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This Easter Sunday, Hampton Roads churches are coming back to life

Several churches in Norfolk are safely coming back together to celebrate Easter, and a church leader is making the COVID-19 his mission this Easter Sunday.

NORFOLK, Va. — This Easter Sunday, churches across Hampton Roads are coming back to life.

In Norfolk, Calvary Revival Church’s Bishop Courtney McBath is preparing to hold one of the largest church services he’s held in 18 months. Last year, his church went virtual for Easter. This Easter Sunday will be much different.

“This feels like resurrection. This feels like Easter,” said McBath.

Still, it won't be the typical pre-pandemic Easter service held inside of his church.

Instead, it’s happening across the street from his church at the Military Circle Mall parking lot. That’s where they’ll celebrate Jesus’s resurrection drive-in style and spaced apart, following COVID-19 safety guidelines.

“Last Easter was a shock,” said McBath. “Last Easter felt like we just lived on Good Friday, the day Jesus died... like we never got up. But, now we see the sun starting to shine again, and life coming back and vaccinations taking place and people starting to feel a little bit more like there may be light at the end of this tunnel.”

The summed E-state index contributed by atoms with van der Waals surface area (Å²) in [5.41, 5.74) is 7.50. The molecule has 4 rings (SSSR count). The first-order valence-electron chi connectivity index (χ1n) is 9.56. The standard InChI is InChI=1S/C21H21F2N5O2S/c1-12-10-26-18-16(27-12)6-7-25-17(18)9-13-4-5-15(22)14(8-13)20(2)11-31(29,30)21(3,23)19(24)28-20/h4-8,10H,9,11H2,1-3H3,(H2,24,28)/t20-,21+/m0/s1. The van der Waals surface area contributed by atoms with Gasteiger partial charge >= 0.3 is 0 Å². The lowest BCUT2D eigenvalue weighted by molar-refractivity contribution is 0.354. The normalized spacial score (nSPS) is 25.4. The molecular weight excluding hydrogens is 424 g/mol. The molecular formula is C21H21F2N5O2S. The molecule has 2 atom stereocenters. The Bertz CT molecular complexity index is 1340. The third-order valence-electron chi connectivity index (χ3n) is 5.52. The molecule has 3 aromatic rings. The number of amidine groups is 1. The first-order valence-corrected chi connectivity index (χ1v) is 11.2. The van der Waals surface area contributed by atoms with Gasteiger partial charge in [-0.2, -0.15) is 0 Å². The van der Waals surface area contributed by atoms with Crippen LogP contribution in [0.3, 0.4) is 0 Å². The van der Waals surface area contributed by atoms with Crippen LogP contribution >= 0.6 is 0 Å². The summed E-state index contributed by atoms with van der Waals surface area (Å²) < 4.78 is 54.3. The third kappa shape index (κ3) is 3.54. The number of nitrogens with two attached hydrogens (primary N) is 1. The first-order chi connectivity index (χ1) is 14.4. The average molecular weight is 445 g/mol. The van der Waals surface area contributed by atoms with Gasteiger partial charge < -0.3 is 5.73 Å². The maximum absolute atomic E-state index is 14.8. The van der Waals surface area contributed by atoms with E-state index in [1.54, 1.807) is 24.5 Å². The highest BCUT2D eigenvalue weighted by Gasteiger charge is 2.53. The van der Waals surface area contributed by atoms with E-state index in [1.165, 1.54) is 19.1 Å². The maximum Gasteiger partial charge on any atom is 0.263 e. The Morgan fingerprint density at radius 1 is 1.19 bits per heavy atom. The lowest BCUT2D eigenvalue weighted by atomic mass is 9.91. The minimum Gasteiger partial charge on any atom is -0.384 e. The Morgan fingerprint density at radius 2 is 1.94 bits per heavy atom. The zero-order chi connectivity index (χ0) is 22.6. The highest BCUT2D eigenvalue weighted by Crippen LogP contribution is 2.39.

While some are beginning to see the light, health officials are urging people not to let their guard down.

The Centers for Disease Control released new safety guidelines for Easter Sunday. Here’s what they recommend:

  • Celebrate outdoors
  • Spend it with those who live with you.
  • Wear masks and stay 6 ft. apart during outdoor egg hunts
  • Attend religious services virtually

Over at the Second Calvary Baptist Church in Norfolk, Rev. Geoffrey Guns is planning an Easter Sunday unlike any other. This year, the focus is on helping his church community get vaccinated.

“Not only will we celebrate the resurrection, but we’ll also begin to celebrate the resurrection of normalcy,” said Guns.

After a spaced-out, indoor church service, Guns plans to hold a vaccine clinic down the hall. His church has transformed a large room into a space to hold a vaccine clinic.

Guns has partnered with the Hague Pharmacy to vaccinate his community. On Easter Sunday, his church will administer 1,900 vaccine doses.

“It’s about coming back to life,” said Guns. “What better way to come out of the malaise of the pandemic than to experience the freedom of getting the vaccine?”

Guns said vaccinating his community has become his greatest mission after 38 years as the church’s pastor.

You can pre-register for the Second Calvary Baptist Church’s vaccine clinic on Sunday by calling 757- 627-4130.

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